> They have chosen not to use the term "type erasure" at > all, but that's not something that we should argue about. > Consensus on terminology is something that takes time to > evolve.
I don't mean that type erasure is the same as 'void*'. In fact, templates and object-oriented programming are orthogonal in C++. Templates work with objects as smoothly as with values. There is no "Trouble with Object-Oriented and Generic Programming" (maybe Boost has troubles, but that's their problem). Just in the tradition of STL most template aficionados ignore object-oriented programming in favor of value oriented programming.
Type erasure can occur at any stage of the executable's life span. Compile-time type erasure results in unnecessary casts and a performance hit because the executable doesn't know that there is a more specific structural subtype that can be guaranteed through static type-checking.
Run-time type erasure is actually quite different. It examines how an object reference is used in a particular context: a particular Operating Scope guarantees an operational level responsibility.
void* is what is known as an opaque data type, which itself is a loaded term that could mean many things. However, the intuitive definition of opaque data type in this context is "delayed type declaration". A delayed type declaration can result in Impostor Types.
Also, any rub-against involving object-orientedness and generic programming is strictly the result of unsafe type features. Eric Allen touches upon this very lightly in Chapter 7, "The Rogue Tile", of Bug Patterns in Java. A version of this chapter is in the IBM developerWorks archive.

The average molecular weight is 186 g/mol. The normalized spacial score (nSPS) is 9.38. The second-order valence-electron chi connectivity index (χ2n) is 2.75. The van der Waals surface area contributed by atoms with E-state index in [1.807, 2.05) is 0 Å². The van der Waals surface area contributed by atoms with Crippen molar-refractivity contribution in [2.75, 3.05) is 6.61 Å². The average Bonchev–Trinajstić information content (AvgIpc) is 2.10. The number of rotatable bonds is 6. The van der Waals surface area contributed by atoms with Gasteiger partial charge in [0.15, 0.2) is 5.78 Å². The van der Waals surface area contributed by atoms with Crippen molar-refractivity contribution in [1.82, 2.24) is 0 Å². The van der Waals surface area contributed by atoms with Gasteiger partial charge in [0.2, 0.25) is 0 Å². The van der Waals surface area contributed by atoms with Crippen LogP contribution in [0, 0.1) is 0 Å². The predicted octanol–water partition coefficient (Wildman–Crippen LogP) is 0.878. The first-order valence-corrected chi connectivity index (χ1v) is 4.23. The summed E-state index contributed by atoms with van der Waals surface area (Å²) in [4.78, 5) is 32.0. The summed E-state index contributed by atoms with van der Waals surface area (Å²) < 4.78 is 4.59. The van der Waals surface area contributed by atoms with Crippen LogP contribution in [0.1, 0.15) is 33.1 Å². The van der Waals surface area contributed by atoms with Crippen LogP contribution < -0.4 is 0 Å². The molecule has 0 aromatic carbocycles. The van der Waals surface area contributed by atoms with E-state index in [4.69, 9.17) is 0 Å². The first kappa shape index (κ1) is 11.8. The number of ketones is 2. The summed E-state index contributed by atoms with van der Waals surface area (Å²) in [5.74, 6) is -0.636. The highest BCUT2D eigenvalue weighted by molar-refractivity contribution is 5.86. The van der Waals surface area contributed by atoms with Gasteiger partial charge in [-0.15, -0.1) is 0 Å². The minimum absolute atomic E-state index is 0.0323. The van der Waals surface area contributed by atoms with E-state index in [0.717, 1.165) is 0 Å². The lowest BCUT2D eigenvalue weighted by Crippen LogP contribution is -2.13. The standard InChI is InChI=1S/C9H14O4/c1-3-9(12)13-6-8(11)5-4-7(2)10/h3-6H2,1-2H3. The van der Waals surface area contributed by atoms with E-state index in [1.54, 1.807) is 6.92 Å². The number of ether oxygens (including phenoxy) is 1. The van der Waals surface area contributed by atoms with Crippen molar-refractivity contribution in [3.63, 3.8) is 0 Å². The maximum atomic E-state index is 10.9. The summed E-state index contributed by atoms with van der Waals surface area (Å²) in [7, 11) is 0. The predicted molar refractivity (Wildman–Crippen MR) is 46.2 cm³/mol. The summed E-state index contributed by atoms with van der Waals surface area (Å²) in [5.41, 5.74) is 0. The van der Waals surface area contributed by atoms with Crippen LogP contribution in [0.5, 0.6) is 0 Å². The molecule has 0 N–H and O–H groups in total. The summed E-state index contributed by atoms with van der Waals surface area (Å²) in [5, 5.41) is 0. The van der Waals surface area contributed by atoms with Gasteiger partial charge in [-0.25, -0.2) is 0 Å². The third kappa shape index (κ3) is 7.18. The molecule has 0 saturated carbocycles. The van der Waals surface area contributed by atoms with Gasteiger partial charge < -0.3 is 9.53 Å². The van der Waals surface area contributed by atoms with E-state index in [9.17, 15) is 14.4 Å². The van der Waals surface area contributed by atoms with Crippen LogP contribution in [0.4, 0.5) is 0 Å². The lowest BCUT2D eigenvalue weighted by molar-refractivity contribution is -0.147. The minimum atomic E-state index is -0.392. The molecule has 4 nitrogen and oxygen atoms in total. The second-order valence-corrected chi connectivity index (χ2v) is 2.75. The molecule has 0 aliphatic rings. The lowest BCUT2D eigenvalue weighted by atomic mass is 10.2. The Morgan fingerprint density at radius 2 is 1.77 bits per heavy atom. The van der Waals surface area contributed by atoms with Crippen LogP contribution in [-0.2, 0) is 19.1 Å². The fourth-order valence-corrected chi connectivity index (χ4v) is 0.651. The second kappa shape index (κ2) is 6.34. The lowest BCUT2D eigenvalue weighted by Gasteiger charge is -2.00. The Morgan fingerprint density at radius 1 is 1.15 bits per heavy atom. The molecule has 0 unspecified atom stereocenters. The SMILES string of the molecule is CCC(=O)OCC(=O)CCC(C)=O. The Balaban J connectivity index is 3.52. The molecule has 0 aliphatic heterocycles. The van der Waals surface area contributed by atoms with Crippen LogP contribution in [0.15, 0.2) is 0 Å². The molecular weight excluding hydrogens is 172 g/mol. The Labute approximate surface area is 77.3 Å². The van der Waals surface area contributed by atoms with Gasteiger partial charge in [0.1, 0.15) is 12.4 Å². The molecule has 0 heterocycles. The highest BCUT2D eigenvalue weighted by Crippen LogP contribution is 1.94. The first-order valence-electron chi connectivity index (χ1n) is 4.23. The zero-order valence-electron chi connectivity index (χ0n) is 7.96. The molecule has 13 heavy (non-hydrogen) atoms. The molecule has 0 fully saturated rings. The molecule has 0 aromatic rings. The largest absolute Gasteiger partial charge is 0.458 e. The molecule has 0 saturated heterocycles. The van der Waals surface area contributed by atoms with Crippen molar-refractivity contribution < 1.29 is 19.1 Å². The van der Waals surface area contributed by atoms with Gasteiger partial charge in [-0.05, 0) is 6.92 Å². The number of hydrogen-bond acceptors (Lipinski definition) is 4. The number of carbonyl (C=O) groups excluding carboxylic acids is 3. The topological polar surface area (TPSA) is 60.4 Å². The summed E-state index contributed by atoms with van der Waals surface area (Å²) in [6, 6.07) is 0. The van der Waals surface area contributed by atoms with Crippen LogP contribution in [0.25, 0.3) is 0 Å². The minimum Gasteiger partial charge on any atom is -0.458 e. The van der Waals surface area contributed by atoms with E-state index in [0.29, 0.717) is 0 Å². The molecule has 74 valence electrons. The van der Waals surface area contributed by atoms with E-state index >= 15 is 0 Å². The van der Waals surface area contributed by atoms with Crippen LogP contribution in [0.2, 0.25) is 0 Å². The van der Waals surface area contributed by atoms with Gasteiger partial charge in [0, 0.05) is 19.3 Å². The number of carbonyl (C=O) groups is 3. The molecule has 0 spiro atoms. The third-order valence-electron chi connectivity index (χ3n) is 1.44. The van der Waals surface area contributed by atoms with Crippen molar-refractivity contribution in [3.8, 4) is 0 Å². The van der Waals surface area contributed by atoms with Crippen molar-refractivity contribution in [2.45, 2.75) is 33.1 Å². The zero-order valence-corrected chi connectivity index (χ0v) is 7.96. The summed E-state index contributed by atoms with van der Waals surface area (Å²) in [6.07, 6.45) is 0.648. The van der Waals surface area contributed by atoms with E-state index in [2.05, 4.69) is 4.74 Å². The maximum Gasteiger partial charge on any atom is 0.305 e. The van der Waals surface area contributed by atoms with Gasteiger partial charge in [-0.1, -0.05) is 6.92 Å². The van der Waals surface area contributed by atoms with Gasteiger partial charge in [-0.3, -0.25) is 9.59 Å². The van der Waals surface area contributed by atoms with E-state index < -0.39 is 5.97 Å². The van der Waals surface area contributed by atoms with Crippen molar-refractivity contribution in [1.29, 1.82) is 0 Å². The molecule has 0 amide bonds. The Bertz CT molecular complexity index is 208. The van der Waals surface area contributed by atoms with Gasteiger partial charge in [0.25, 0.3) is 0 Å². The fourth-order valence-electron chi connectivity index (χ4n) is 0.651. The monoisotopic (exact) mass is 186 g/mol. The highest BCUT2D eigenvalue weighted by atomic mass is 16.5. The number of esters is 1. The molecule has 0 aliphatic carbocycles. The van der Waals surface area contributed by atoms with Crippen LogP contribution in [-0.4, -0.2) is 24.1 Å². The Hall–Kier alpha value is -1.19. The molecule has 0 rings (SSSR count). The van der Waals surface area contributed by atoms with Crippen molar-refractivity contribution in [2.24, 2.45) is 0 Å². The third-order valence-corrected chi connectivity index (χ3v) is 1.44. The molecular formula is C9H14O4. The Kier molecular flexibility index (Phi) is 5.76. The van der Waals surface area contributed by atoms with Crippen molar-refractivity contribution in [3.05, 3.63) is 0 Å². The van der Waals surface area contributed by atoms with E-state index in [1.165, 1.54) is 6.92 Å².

@Thomas Becker @As for the terminology, I do like their "External Polymorphism." There is one little catch, though: back then, in 1996, the default meaning of the word "polymorphism" was "runtime polymorphism." It seems to me that that has changed. Nowadays, I believe we would have to add the qualification "runtime." That would make it "External Runtime Polymorphism"
Correct. Compile-time polymorphism is perfectly plausible and used to select at compile-time which function or data structure should be used, usually to reduce the overhead imposed by a vtable and calling a function by accessing it through the vtable.
I get the notion of "external" and "non-intrusive run-time", but these terms don't have suitable antonyms. What is internal polymorphism? What is intrusive run-time polymorphism? "External" and "non-intrusive run-time" both seem like frantic ontologies to describe something thoroughly analytical and inherent to object-oriented analysis.
Martin Fowler talks about a "Knowledge / Operational split" in his book Analysis Patterns, a concept which I have found to be very useful when figuring out what I want to say before figuring out how to say it. I googled "Knowledge / Operational split" (K/O split) a week ago but never got any results, so I am assuming it's not popular. In K/O Split, he breaks down responsibilities into knowledge-level and operational-level qualifications. I don't believe Martin Fowler ever intended for someone to use K/O split in a discussion on run-time polymorphism strategies, but it's an idea I'm passing along here.